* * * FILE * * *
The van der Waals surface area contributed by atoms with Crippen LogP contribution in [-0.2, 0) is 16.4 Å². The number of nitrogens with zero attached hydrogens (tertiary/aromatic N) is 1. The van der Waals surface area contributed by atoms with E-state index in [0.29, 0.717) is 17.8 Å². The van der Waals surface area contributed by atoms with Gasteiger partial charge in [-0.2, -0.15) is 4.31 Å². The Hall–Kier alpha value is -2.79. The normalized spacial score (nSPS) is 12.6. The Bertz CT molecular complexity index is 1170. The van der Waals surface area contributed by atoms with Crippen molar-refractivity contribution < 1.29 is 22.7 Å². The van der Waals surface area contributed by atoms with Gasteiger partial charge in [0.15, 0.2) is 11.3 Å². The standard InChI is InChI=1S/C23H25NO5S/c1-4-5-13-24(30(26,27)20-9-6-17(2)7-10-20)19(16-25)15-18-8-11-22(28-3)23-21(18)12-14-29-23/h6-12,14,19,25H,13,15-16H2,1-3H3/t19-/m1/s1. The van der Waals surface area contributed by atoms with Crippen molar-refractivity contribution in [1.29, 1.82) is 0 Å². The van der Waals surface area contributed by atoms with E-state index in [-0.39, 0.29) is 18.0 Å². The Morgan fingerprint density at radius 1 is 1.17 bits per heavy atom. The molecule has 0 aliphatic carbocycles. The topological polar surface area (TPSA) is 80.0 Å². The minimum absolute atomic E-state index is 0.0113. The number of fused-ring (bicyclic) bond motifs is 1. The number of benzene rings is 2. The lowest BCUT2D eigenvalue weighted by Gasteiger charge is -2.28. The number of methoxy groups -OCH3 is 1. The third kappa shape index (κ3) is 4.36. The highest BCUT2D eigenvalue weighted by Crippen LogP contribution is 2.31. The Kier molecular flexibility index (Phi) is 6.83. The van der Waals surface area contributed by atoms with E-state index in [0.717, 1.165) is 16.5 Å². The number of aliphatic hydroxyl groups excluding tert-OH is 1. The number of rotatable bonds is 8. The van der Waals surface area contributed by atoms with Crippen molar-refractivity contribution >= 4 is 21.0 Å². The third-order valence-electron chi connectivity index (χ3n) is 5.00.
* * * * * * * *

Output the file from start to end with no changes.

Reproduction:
The van der Waals surface area contributed by atoms with Crippen LogP contribution in [-0.2, 0) is 16.4 Å². The number of nitrogens with zero attached hydrogens (tertiary/aromatic N) is 1. The van der Waals surface area contributed by atoms with E-state index in [0.29, 0.717) is 17.8 Å². The van der Waals surface area contributed by atoms with Gasteiger partial charge in [-0.2, -0.15) is 4.31 Å². The Hall–Kier alpha value is -2.79. The normalized spacial score (nSPS) is 12.6. The Bertz CT molecular complexity index is 1170. The van der Waals surface area contributed by atoms with Crippen molar-refractivity contribution < 1.29 is 22.7 Å². The van der Waals surface area contributed by atoms with Gasteiger partial charge in [0.15, 0.2) is 11.3 Å². The standard InChI is InChI=1S/C23H25NO5S/c1-4-5-13-24(30(26,27)20-9-6-17(2)7-10-20)19(16-25)15-18-8-11-22(28-3)23-21(18)12-14-29-23/h6-12,14,19,25H,13,15-16H2,1-3H3/t19-/m1/s1. The van der Waals surface area contributed by atoms with Crippen molar-refractivity contribution in [1.29, 1.82) is 0 Å². The van der Waals surface area contributed by atoms with E-state index in [-0.39, 0.29) is 18.0 Å². The Morgan fingerprint density at radius 1 is 1.17 bits per heavy atom. The molecule has 0 aliphatic carbocycles. The topological polar surface area (TPSA) is 80.0 Å². The minimum absolute atomic E-state index is 0.0113. The number of fused-ring (bicyclic) bond motifs is 1. The number of benzene rings is 2. The lowest BCUT2D eigenvalue weighted by Gasteiger charge is -2.28. The number of methoxy groups -OCH3 is 1. The third kappa shape index (κ3) is 4.36. The highest BCUT2D eigenvalue weighted by Crippen LogP contribution is 2.31. The Kier molecular flexibility index (Phi) is 6.83. The van der Waals surface area contributed by atoms with E-state index in [0.717, 1.165) is 16.5 Å². The number of aliphatic hydroxyl groups excluding tert-OH is 1. The number of rotatable bonds is 8. The van der Waals surface area contributed by atoms with Crippen molar-refractivity contribution >= 4 is 21.0 Å². The third-order valence-electron chi connectivity index (χ3n) is 5.00.